I had gone to visit Maggie at her western Schenectady County property where she and Joe were building their dream house. "It's a construction site, you know," Maggie had told me on the phone. "I know," I had replied, but I admit that I was unprepared for just how much was left to be done. Long ago Maggie had explained that Joe was building the house himself, and did not take out loans to do it. He worked, saved money, bought building materials, worked on the house until he needed more money, worked, saved money....
Now after a number of years, here Maggie sat in her wheeled walker, while I pulled up a plastic outdoor chair, amidst buckets and boards in what would someday be a kitchen. The house had fabulous potential--the beginnings of a great room with fireplace were taking shape, the back of the house went into the hillside for storage and energy efficiency, and all the building materials had been chosen with environmentalism in mind.
"But it's not a dream anymore," Maggie explained after I arrived. "I can't live here. Look at me, I can't walk around outside. And for Joe, the ongoing work here has become a burden."I remembered the first time that I had come here, Maggie and I had walked the property, crossed the road to the waterfall, and expected days ahead in the woods and meadow. Lipidema had taken over her health; now she looked towards retirement and moving to a dryer climate.
"Anyway," Maggie said after we had spent an hour catching up from our last visit, "what should we do? Do you want to go eat at the diner? Or should we visit the Amish farms? Take a ride?"
We drove down her wooded lane, framed in lush green, and into the adjacent rolling farmland of Montgomery County. In minutes we saw signs by the main road advertising fresh produce, homes and barns free-standing without connecting power lines, and buggies next to the barns. Maggie pulled into the Yoder's farm, where a sign said "fresh corn." "We'll wait a minute," she said. "They know my car and pretty soon a group of children will come out of the house."
In fact, one teenage daughter came out in her plain navy blue dress and lace bonnet, and leaned in when I rolled down my window. "What do you have, today, Laura?" Maggie asked. "Do you have bread?" Maggie turned to me and said, "they make the best whole wheat bread."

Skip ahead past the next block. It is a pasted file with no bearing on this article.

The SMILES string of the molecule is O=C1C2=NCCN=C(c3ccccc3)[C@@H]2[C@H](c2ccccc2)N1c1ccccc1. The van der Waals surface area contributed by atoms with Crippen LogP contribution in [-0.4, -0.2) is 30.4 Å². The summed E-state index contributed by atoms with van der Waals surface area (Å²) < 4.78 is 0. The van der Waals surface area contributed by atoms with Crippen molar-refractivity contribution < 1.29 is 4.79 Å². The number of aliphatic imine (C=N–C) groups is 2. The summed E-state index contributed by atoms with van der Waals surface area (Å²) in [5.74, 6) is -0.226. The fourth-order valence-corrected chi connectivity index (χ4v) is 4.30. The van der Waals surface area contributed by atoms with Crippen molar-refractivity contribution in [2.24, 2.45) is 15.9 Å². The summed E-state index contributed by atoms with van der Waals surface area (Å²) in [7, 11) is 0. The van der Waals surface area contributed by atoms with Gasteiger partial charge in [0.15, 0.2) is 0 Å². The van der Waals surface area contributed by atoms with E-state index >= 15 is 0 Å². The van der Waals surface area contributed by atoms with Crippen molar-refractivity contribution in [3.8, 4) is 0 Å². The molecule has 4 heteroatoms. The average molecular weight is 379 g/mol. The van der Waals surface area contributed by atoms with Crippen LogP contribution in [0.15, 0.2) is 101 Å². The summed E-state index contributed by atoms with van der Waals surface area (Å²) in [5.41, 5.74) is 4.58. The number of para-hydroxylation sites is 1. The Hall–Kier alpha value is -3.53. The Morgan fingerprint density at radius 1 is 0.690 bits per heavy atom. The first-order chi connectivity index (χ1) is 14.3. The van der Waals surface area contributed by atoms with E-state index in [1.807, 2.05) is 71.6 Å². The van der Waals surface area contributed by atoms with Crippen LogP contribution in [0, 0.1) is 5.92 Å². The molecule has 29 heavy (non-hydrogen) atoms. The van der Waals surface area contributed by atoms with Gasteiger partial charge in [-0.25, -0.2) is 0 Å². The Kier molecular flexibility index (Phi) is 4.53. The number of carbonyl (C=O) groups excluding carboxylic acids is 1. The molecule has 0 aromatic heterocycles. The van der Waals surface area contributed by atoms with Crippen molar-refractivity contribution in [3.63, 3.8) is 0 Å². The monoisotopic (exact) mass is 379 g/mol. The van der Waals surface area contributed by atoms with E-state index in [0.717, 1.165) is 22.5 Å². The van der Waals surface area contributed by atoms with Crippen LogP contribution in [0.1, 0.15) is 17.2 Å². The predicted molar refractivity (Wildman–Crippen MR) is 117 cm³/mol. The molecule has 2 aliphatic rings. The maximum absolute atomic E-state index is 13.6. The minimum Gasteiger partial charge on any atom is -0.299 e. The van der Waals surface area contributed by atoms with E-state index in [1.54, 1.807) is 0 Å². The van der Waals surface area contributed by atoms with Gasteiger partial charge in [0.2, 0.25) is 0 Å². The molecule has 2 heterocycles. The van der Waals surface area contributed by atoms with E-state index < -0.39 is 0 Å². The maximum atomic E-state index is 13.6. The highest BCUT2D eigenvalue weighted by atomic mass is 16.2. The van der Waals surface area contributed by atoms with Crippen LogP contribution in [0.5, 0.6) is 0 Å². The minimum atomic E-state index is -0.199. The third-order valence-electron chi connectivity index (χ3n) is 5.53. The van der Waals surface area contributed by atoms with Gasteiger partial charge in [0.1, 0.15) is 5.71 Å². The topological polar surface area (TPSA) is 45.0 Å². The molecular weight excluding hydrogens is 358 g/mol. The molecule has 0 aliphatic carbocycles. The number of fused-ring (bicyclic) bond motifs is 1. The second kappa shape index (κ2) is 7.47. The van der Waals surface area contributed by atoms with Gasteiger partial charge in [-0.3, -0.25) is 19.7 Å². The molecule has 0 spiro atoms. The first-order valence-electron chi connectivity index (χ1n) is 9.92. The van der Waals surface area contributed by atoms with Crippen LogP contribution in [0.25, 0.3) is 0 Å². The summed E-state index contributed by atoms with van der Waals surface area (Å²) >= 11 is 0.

"Aw, no," Laura responded in a sing-song voice with an accent part European and part Southern twang. "It's too hot. We can only make what we need. It's too hot to make bread to sell." After more discussion of what was available from the garden, I decided that I would take some beets. Laura tramped off and pulled up four beets for me. Fresh produce, for sure! I got out of the car and walked to a picnic table, covered with tomatoes, and brought a few back for Maggie. A child's face peeked out between the curtains of the house window and I waved to her.
With her gift of always finding a level for friendly conversation, Maggie asked, "Hey, do you still have that dog I gave you?" In animated discussion Laura told the entire saga of how the dog did not like girls and women but was doing well with a man and his son who lived nearby, finally ending her story with, "but do you know an English woman came here, and the dog liked her!"
We drove a few miles to another Yoder farm. In the cellar entryway, a half dozen children in plain clothes, bonnets or straw hats, ages about 2 to 13 were playing. All but two boys, one about 7, the other about 13, scattered as we pulled up. Very businesslike, the older boy approached the car and asked what we would like. I got out and picked up two cucumbers. Maggie requested 3 green peppers which the little boy promptly picked from the garden, and a dozen eggs that the older boy brought straight from the hen house.
In her usual easy manner, Maggie asked the younger boy, "Isn't this a hot summer? Is this the hottest summer you've ever seen?" The little boy responded, "no." "Really? This isn't the hottest summer? It sure is the hottest summer I've ever seen." He remained quiet and serious. Maggie began to tease the boys that the cow sounds we heard had to be one of the boys bellowing. Neither one played along. Finally, in the car, Maggie pulled out her wallet to pay, and said, "oops I don't have any money!" At this, the older boy caught her joke, and exclaimed with a broad smile, "Well, then we can't let you have any food!" We all shared a laugh, Maggie gave him her money, and we drove away. "You wait," she said, "the next time they get together, they will all be talking about the English that came to their houses!"